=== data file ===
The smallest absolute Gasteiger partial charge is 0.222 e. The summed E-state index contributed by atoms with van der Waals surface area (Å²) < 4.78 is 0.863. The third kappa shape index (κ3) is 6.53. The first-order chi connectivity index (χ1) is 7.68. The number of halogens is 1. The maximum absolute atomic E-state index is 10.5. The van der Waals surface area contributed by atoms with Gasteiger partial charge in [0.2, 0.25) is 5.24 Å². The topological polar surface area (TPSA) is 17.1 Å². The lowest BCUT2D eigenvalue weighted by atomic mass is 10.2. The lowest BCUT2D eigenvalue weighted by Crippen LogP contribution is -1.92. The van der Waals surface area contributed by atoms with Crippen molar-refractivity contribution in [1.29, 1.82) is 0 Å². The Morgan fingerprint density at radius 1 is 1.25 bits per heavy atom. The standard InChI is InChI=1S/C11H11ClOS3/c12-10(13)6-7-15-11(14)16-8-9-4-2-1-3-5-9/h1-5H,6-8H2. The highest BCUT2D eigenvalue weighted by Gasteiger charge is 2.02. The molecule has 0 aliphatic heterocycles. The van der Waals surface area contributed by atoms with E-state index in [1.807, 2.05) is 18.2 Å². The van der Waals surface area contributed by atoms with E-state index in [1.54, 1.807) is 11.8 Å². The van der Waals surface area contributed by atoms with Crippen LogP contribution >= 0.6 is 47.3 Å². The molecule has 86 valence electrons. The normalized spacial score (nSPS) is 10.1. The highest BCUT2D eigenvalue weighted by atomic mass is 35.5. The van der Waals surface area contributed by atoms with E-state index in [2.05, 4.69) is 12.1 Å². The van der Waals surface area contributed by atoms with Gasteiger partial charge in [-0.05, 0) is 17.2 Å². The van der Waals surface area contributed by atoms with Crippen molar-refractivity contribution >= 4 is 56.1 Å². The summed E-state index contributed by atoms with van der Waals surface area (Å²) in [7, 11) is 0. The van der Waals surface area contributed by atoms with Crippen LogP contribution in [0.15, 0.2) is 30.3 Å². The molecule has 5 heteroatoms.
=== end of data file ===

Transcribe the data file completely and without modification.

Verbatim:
The smallest absolute Gasteiger partial charge is 0.222 e. The summed E-state index contributed by atoms with van der Waals surface area (Å²) < 4.78 is 0.863. The third kappa shape index (κ3) is 6.53. The first-order chi connectivity index (χ1) is 7.68. The number of halogens is 1. The maximum absolute atomic E-state index is 10.5. The van der Waals surface area contributed by atoms with Gasteiger partial charge in [0.2, 0.25) is 5.24 Å². The topological polar surface area (TPSA) is 17.1 Å². The lowest BCUT2D eigenvalue weighted by atomic mass is 10.2. The lowest BCUT2D eigenvalue weighted by Crippen LogP contribution is -1.92. The van der Waals surface area contributed by atoms with Crippen molar-refractivity contribution in [1.29, 1.82) is 0 Å². The Morgan fingerprint density at radius 1 is 1.25 bits per heavy atom. The standard InChI is InChI=1S/C11H11ClOS3/c12-10(13)6-7-15-11(14)16-8-9-4-2-1-3-5-9/h1-5H,6-8H2. The highest BCUT2D eigenvalue weighted by Gasteiger charge is 2.02. The molecule has 0 aliphatic heterocycles. The van der Waals surface area contributed by atoms with E-state index in [1.807, 2.05) is 18.2 Å². The van der Waals surface area contributed by atoms with E-state index in [1.54, 1.807) is 11.8 Å². The van der Waals surface area contributed by atoms with Crippen LogP contribution >= 0.6 is 47.3 Å². The molecule has 86 valence electrons. The normalized spacial score (nSPS) is 10.1. The highest BCUT2D eigenvalue weighted by atomic mass is 35.5. The van der Waals surface area contributed by atoms with E-state index in [2.05, 4.69) is 12.1 Å². The van der Waals surface area contributed by atoms with Gasteiger partial charge in [-0.05, 0) is 17.2 Å². The van der Waals surface area contributed by atoms with Crippen molar-refractivity contribution >= 4 is 56.1 Å². The summed E-state index contributed by atoms with van der Waals surface area (Å²) in [7, 11) is 0. The van der Waals surface area contributed by atoms with Crippen LogP contribution in [0.15, 0.2) is 30.3 Å². The molecule has 5 heteroatoms.